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The new TV network GB News hit the airwaves on Sunday night after months of heated speculation over its potential impact on the British political discourse, triumphant announcements of presenters poached from rivals, and combative Twitter spats with critics.
The 24-hour-channel launched at 8pm with a special programme called Welcome to GB News hosted by the channel’s chairman and former BBC heavyweight Andrew Neil.
Neil kicked off the launch by introducing the GB News team, including the former Brexit Party candidate and The Apprentice winner Michelle Dewberry, ex-Sky News reporter Colin Brazier, and former The Sun showbiz columnist Dan Wootton.
Describing the network as the “new kid on the block”, Neil promised GB News would not be “an echo chamber for the metropolitan mindset” and would feature “passionate presenters with strong heartfelt personalities and a flair and sense of humour” who “empower those who feels their concerns have been unheard”.
He said: “We are proud to be British, the clue is in the name, and while we will never hold back from covering our country’s many flaws and problems... we won’t forget what the B stands for in our title.
“We will puncture the pomposity of our elites... and expose their growing promotion of cancel culture for the threat to free speech and democracy that it is.”
Neil, who four nights a week will host an hour-long flagship show at 8pm, then attempted to interview his first guest, TV historian and anti-lockdown presenter Neil Oliver.
But the channel’s opening interview was plagued by audio issues, with Oliver inaudible and the show’s producers overheard whispering to each other.
Neil and his associates hope GB News will rival the likes of the BBC and Sky News with a mixture of “original news, opinion and debate”.
But with branding heavy in the colours of the Union Jack and featuring segments labelled Wokewatch and Free Speech Nations, fears have been raised that the channel could herald the arrival of highly partisan Fox News-style coverage in the UK.
Such suspicions are unlikely to have been allayed by Wooton’s first programme, which immediately followed the introductory show presented by Neil.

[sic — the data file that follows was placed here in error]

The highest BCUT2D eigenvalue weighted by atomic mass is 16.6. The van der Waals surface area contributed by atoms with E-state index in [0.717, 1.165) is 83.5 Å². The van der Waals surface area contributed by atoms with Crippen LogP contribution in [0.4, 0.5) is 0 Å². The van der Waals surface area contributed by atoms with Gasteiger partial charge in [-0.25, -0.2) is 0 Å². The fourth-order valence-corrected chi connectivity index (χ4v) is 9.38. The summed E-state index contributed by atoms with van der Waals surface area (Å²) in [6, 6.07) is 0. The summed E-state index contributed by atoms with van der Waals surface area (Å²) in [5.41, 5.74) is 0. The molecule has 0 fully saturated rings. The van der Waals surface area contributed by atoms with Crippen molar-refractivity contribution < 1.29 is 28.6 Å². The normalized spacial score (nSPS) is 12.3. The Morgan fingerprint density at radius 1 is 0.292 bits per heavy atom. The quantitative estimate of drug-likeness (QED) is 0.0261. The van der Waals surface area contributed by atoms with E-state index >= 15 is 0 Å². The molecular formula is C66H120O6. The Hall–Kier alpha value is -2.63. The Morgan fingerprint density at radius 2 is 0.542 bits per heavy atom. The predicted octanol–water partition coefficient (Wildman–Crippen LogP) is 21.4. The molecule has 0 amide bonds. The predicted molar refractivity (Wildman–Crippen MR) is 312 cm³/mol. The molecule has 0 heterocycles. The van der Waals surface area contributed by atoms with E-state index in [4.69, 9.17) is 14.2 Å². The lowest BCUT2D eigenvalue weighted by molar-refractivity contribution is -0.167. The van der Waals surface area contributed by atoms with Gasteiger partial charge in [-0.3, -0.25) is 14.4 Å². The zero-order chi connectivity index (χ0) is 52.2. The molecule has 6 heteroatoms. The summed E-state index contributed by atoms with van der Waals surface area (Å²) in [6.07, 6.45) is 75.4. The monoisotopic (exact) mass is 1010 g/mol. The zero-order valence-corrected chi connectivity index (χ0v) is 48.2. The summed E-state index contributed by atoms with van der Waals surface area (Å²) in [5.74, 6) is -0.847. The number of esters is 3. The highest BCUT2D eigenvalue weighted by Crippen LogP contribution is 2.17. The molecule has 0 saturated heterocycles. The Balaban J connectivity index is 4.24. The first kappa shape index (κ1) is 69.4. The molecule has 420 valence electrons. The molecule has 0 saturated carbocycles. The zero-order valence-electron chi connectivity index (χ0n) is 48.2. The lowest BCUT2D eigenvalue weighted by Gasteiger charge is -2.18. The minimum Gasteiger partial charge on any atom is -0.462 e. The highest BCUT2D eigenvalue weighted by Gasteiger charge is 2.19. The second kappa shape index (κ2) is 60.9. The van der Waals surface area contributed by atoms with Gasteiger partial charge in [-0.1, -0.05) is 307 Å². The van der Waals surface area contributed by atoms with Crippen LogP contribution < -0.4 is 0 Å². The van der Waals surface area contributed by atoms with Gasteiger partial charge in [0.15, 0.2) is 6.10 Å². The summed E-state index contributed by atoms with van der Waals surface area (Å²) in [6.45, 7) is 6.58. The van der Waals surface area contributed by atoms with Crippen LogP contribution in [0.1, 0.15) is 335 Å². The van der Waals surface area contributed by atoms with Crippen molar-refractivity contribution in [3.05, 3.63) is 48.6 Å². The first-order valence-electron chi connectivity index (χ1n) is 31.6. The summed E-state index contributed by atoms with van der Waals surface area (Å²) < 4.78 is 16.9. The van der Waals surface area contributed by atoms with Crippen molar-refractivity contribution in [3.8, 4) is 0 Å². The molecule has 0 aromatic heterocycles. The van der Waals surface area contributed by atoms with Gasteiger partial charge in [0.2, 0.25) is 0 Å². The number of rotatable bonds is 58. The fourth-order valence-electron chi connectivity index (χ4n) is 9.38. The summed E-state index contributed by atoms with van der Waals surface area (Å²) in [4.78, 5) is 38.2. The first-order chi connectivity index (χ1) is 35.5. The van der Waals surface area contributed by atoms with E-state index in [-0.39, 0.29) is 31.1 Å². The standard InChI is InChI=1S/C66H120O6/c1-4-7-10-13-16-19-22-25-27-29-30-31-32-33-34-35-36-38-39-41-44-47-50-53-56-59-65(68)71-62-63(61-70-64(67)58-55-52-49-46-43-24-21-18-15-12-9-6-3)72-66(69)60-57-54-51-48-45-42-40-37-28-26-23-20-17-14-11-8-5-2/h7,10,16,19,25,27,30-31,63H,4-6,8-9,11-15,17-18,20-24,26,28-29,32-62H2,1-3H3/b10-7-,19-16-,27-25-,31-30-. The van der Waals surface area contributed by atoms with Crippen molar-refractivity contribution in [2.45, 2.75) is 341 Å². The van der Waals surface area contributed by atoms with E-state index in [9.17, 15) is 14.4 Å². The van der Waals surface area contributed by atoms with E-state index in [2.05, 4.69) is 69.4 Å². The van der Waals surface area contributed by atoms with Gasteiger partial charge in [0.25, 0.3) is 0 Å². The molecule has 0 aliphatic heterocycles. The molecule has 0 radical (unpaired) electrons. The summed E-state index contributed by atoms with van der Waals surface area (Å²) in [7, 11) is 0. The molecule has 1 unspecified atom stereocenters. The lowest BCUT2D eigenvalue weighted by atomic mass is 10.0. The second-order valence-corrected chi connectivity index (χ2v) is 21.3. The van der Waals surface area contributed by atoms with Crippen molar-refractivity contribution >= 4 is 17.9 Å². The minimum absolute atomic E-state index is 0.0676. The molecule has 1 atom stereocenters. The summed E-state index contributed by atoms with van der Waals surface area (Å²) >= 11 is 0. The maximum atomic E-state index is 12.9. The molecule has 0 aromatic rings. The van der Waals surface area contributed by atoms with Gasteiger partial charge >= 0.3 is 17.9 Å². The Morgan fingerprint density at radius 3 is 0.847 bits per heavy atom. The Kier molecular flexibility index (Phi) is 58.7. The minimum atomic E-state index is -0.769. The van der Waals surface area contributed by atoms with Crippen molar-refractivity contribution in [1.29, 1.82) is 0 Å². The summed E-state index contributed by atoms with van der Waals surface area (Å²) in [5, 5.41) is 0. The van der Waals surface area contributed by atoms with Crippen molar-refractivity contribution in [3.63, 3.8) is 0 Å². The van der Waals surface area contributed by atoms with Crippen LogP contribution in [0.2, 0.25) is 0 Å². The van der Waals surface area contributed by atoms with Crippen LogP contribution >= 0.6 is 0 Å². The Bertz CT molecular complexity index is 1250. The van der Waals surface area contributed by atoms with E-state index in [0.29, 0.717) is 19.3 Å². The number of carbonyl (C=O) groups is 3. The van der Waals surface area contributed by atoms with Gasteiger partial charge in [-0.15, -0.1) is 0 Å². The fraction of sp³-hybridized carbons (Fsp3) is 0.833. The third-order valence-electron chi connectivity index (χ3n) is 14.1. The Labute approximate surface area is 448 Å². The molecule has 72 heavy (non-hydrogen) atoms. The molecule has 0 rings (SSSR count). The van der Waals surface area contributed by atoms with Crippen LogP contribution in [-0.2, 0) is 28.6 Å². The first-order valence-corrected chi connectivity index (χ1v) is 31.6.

Tonight Live with Dan Wootton began with a lengthy monologue from the former showbiz journalist criticising the expected delay to England’s exit from the remaining Covid lockdown restrictions.
“It’s increasingly clear now that there is a move among some public health officials and politicians to create an ultra-cautious biosecurity state, copying the likes of China,” he claimed. He urged viewers to “fight back” against “doomsday scientists” who he suggested were “taking control” and were “addicted to the power,” and accused the government of running a Covid “scare campaign” which had “terrified the public into supporting lockdowns”.
Despite Neil’s earlier pledge that GB News would champion unheard voices, Wootton’s first guests on the show included Nigel Farage, a mainstay of the stations’s mainstream broadcast rivals.
Other high-profile signings for the channel include former Sky Sports presenter Kirsty Gallacher, ex-BBC presenter Simon McCoy and former ITV presenter Alastair Stewart offered viewers a taste of their respective programmes from various locations around the GB News studio in Paddington, west London.
McCoy, who will co-host an afternoon programme on the channel, said comparisons between GB News and Fox News were “unfortunate”.
Speaking to PA news agency ahead of the station’s launch, McCoy said: “I think it will be a more friendly approach to news. We’re not a news channel in the sense of Sky News or the BBC, because we can never do what they do, we’re not going to be telling you what’s happening in all corners of the globe, and nice polished packages that go with that.
“We’re much more about getting a feel of what matters to people and reflecting that.”
He added: “I think we need to talk about things that others find uncomfortable, or perhaps too difficult or fearing to tread where they may touch some nerves.
“I don’t think we’ll be afraid to tread anywhere. And if there’s one particular story that we know people are talking about, we’re gonna stick with it. And we’ll take people’s calls, we’ll talk to them and if there are people that they have questions to ask, we’ll try and get them on air to answer them.”
BBC media editor and former Independent editor Amol Rajan has also suggested the comparison between GB News and Fox News is “limited”, though he noted the British channel “is the first to be set up with an explicit political leaning”.
Adam Baxter, director of standards and audience protection at the regulator Ofcom, has also described the station as offering an “unapologetically partisan, right-of-centre take on events”.
GB News is available on Sky on channel 515, Freeview channel 236 and Virgin Media channel 626.